Iowa Museums Honor Sacrifices of Black Soldiers in Wars

Under a hail of gunfire on a French battlefield during World War I, Second Lieutenant Rufus Jackson of Des Moines crawls forward among the mud and the bodies of his fallen comrades to locate the location nests of German machine guns slaughtering his men.

For his selfless heroism that day, Jackson received a Distinguished Service Cross. But a team of military historians believe his bravery in combat meets the criteria for a Medal of Honor, the highest honor awarded by the US military. He was denied that medal, according to the team, due to racial discrimination at the time.

Iowa columnist Courtney Crowder tells the story of Jackson’s bravery and the work of the George S. Robb Center for the Study of the Great War, based in Parkville, Missouri. His team of researchers is conducting a congressional-sponsored Medals of Valor review to determine whether World War I soldiers were unfairly denied appropriate medals due to racial, ethnic, or religious discrimination.

Courtney also expertly weaves the story of another Iowan and Army veteran, 32-year-old Josh Weston, who is on the Medal Review Team. Weston, who served as a military police officer, battled depression but found new purpose in striving to ensure soldiers who served a century ago received the honors they deserved for their service. heroism.

Josh Weston, senior military analyst at the George S. Robb Center, holds a photo of U.S. Army Second Lieutenant Rufus Jackson, Feb. 25, 2022, at Park University in Parkville, Missouri.  Weston is part of a team of researchers who conduct Medals of Bravery reviews to identify World War I servicemen who may not have received a medal because they were part of a minority group.  Jackson, an Iowan, is an example.

Throughout our state’s history, tens of thousands of black Iowans and people from other minority groups have served in the military with distinction, only to blend quietly into civilian life without recognition at best. of their sacrifice, or worse, endure discrimination or outright attacks in the country they defended.

If you would like to learn more about the lives and contributions of these soldiersDes Moines offers two great places to start: the State Historical Museum and the Fort Des Moines Museum and Education Center.

Artifacts on display at the Historical Museum, 600 E. Locust St., include a World War I “Roll of Honor” poster that lists 150 black Iowans who served, including Jackson. You can also see the Civil War flag of the 1st Iowa Color Regiment, which was made by black women from Keokuk and Muscatine. Or you can tap into the digital collections of the State Historical Society of Iowa. On his Flickr page, an “Iowa and the First World War” album includes four photos of Meskwaki Nation soldiers and images of black officers at Camp Dodge.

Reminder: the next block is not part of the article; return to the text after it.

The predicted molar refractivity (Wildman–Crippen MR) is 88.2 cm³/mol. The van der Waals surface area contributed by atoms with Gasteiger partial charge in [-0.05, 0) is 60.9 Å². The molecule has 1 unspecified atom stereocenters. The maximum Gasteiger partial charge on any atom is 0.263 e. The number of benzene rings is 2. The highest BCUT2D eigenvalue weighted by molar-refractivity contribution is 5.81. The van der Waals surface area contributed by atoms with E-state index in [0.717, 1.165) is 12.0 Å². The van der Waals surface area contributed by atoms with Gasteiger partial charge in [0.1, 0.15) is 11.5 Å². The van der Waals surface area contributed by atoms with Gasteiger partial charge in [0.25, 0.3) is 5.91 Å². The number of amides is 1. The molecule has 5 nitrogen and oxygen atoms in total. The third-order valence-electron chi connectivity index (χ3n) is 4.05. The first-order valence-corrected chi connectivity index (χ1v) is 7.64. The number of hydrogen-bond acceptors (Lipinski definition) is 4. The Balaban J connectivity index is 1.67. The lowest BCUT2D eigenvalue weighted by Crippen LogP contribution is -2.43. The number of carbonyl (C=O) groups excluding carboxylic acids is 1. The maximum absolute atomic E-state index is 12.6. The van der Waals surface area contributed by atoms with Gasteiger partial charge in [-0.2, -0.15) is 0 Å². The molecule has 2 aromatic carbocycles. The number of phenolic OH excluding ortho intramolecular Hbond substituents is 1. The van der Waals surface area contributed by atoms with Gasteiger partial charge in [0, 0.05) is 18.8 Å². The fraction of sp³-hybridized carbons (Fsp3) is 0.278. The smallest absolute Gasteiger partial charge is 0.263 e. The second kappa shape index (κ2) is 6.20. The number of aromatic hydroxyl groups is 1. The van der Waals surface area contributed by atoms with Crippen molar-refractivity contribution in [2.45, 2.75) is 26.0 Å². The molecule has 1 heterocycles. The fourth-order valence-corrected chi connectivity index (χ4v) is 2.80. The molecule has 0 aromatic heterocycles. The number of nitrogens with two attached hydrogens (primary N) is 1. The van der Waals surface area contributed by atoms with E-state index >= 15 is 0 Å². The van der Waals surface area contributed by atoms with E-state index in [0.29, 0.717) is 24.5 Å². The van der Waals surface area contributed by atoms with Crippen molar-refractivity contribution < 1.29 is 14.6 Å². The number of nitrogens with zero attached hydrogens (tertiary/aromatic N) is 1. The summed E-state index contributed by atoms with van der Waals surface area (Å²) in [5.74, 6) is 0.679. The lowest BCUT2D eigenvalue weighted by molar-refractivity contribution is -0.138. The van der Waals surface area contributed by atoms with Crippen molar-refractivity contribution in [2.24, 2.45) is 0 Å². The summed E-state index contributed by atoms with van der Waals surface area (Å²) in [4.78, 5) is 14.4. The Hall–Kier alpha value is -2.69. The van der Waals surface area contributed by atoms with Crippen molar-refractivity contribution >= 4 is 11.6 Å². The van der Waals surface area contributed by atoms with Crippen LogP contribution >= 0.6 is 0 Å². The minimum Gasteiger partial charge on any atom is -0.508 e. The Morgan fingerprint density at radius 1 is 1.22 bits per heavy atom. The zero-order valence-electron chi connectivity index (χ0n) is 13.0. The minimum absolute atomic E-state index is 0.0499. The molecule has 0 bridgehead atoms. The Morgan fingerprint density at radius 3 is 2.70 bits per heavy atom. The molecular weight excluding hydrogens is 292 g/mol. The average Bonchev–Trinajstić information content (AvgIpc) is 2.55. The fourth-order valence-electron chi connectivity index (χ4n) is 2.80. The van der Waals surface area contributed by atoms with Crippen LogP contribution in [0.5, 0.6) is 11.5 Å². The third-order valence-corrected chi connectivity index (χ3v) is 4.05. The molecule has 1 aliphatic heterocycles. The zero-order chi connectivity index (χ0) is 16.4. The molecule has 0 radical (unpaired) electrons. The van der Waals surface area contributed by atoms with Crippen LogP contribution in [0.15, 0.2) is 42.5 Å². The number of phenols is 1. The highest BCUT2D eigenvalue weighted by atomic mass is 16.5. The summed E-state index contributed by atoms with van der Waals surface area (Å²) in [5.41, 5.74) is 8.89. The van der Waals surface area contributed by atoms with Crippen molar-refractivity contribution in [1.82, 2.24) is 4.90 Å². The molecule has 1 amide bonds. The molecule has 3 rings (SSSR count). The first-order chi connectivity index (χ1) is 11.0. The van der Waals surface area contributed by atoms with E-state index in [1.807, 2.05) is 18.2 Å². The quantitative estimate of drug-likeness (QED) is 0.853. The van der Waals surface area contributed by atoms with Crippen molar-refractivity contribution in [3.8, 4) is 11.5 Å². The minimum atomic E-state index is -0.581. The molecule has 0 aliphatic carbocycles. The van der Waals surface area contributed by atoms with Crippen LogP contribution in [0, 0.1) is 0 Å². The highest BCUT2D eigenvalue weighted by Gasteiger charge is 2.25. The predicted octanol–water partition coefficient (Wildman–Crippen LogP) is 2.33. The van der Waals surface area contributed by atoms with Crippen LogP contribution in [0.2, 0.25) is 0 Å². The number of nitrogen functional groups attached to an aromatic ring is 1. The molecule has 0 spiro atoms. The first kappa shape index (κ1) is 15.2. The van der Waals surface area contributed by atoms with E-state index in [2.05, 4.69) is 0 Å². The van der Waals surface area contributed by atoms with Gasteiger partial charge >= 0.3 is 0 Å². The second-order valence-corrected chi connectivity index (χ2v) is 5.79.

A poster titled The Roll of Honor lists 150 black men from Iowa, including US Army Second Lieutenant Rufus Jackson, who served in World War I.  The poster is now on display at the State Historical Museum of Iowa, in Des Moines.

If you visit the Fort Des Moines Museum, 75 E. Army Post Road, you will walk in the footsteps of history. The fort is where, in 1917, this country first assembled a group of black men to train to become officers in the United States Army. According to the Iowa Department of Cultural Affairs, 639 men graduated as newly appointed captains and lieutenants in October. They shipped in June 1918, headed for France to fight on the front lines in World War I.

When the war ended, this first wave of black officers did not give up their leadership skills. James B. Morris became a lawyer in Des Moines and for nearly 50 years published the Iowa Bystander, a renowned black newspaper. He and another Fort Des Moines-trained officer, Drake University Law School graduate Charles Howard, founded the National Bar Association, the nation’s oldest and largest organization of black lawyers and judges. .

“They learned leadership, and they came back and used leadership,” said Kathleen Murrin, secretary of the Fort Des Moines Museum and Education Center board of trustees.

Matthew Harvey, chairman of the board and a former Army lieutenant colonel who served in Afghanistan, said “all black officers can trace their history” back to officers trained at Fort Des Moines.

During World War II, the fort cemented its importance in United States history when it became the nation’s premier women’s Army training facility, training more than 70,000 members of the Women’s Army. Auxiliary Corps.

“We think it’s important for everyone to understand that this all happened in Des Moines, Iowa,” Harvey said.

The museum, run entirely by volunteers, is open from 10 a.m. to 4 p.m. on Saturdays. Visits are also possible by appointment if a volunteer is available. Check the museum’s Facebook page for updates. Harvey said the museum is looking for donations to allow school visits to resume.

I thank the volunteers for their work in highlighting the fort’s role in this nation’s continued march toward racial and gender equality. I am also grateful for the work of the researchers responsible for reviewing the Medals of Bravery to ensure that the bravery and sacrifice of all soldiers receive their just and long overdue recognition.

As Weston puts it, “value never expires”.

Carol Hunter is the Register’s editor. She wants to hear your questions, story ideas or concerns at 515-284-8545, [email protected], or on Twitter: @carolhunter.

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